Walking the pedestrian walkway of Brooklyn Bridge in New York City back and forth or strolling down Orchard Road in Singapore closely amounts to the distance that sits between my workplace and McDonald’s Kemang, which is about 2,9KM. While the dissonance is unquestionably contextual, safety shouldn’t be. And sidewalks, proper ones with even flooring, tactile paving and stone pillars, can do a whole lot to address the dangers that engulf pedestrians in Jakarta.
The first time I walked to the fast food joint, a few years ago pre-sidewalk era, the experience brought to my attention the numerous risks Jakartan pedestrians submit themselves to for walking. Mind you, from our office building, the way is a flat trail via South Kemang street, a distance I deem feasible and leisurely given the 30 minute time stamp it was supposed to take me. In that span of a few kilometers, I tripped on the uneven terrain, got honked at, bumped into by running vehicles, and as a woman, repeatedly harassed during a stroll that ended up taking an entire hour, instead.
Naturally, I abandoned all ideas to do that trip by foot ever again. But when Kemang Raya street was finally bestowed with recently built pavements, I took it upon myself to see just how contrasting the experience would be as a pedestrian to walk on safe concrete sidewalks versus pseudo ones. To no one’s surprise, the trip was doable in mere 32 minutes where I didn’t have to clutch onto my belongings or fear being cat-called. It was a relief.
Despite being a bit late to the game, as a pedestrian, I am excited to see that Jakarta is being redesigned to be a friendlier metropolis for people like me, despite the odds (or arguably inaction). For a simple addition of safe pavements to walk on, I witnessed more and more people stepping out to run errands by foot and not fret over primitive concerns for deciding to do so.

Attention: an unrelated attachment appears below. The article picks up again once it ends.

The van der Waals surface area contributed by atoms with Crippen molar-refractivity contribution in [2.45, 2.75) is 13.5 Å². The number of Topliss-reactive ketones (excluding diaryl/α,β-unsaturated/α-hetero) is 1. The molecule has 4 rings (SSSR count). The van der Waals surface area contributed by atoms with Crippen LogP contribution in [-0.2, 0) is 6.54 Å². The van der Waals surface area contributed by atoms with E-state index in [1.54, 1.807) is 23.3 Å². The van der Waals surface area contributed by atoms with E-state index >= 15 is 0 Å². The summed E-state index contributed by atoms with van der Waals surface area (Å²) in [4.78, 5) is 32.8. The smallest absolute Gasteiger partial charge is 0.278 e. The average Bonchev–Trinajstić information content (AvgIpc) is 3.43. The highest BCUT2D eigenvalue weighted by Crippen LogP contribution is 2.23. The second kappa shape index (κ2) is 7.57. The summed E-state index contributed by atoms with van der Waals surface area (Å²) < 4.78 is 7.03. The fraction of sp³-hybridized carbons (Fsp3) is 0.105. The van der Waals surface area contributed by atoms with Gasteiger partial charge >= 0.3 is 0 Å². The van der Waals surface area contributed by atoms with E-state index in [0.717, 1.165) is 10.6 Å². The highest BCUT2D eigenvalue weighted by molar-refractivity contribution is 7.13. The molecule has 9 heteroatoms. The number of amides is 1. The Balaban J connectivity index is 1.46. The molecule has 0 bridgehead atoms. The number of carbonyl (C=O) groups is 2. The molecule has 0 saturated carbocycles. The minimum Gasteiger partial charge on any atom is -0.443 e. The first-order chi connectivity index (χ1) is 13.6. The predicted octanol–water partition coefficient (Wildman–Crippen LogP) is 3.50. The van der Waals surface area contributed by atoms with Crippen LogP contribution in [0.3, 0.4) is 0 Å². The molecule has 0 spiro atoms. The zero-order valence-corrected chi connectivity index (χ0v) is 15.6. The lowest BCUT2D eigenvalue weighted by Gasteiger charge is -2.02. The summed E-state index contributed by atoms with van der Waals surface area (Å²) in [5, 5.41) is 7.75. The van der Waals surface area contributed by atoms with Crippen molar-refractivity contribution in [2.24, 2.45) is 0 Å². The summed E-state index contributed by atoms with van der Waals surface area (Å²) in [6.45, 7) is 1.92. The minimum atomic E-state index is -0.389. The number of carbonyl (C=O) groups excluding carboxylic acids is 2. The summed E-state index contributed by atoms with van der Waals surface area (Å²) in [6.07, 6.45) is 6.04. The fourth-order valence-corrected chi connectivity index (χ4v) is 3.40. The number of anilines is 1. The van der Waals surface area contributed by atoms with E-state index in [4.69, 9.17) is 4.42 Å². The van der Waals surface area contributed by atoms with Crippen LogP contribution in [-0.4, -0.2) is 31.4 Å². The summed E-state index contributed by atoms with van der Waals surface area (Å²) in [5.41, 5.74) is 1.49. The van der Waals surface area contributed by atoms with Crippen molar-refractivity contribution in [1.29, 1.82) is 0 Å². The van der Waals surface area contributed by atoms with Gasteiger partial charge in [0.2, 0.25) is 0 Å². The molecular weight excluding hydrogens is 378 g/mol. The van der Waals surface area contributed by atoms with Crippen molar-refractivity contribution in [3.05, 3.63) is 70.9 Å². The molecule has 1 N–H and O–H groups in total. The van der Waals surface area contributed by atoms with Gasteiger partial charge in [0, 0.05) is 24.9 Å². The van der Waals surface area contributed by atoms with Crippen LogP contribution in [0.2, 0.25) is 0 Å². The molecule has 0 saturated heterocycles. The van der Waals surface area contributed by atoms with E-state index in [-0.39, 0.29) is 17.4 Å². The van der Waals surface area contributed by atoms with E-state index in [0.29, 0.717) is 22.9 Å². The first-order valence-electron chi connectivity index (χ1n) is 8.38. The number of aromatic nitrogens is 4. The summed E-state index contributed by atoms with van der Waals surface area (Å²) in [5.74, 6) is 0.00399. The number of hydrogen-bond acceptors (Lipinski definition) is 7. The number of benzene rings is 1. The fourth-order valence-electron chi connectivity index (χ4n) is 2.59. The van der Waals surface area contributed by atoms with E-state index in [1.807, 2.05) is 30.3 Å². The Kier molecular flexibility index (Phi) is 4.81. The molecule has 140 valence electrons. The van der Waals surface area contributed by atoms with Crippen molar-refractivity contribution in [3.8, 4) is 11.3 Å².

While the construction in Kemang did cause a lot of commotion and graver-than-usual congestion, surrounding businesses who were once concerned with the effects seemed to have completely forgiven and forgotten their worries. As testified by a barista in the popular One Fifteenth Coffee in Kemang, business has ensued like usual, if not better since patrons and regulars now have easier access to the neighbourhood coffee shop without hassling about rides and parkings.
My only hope is for the city to keep up with the progress and maintain the up-keeps of existing pedestrian facilities. Sure, while many informal warungs and street food tents have been cleared from our sidewalks, my recent trip revealed that motorbike and car owners are really adamant to use the pedestrian space for parking. Nice. Alas, the cause isn’t lost. At least I hope so.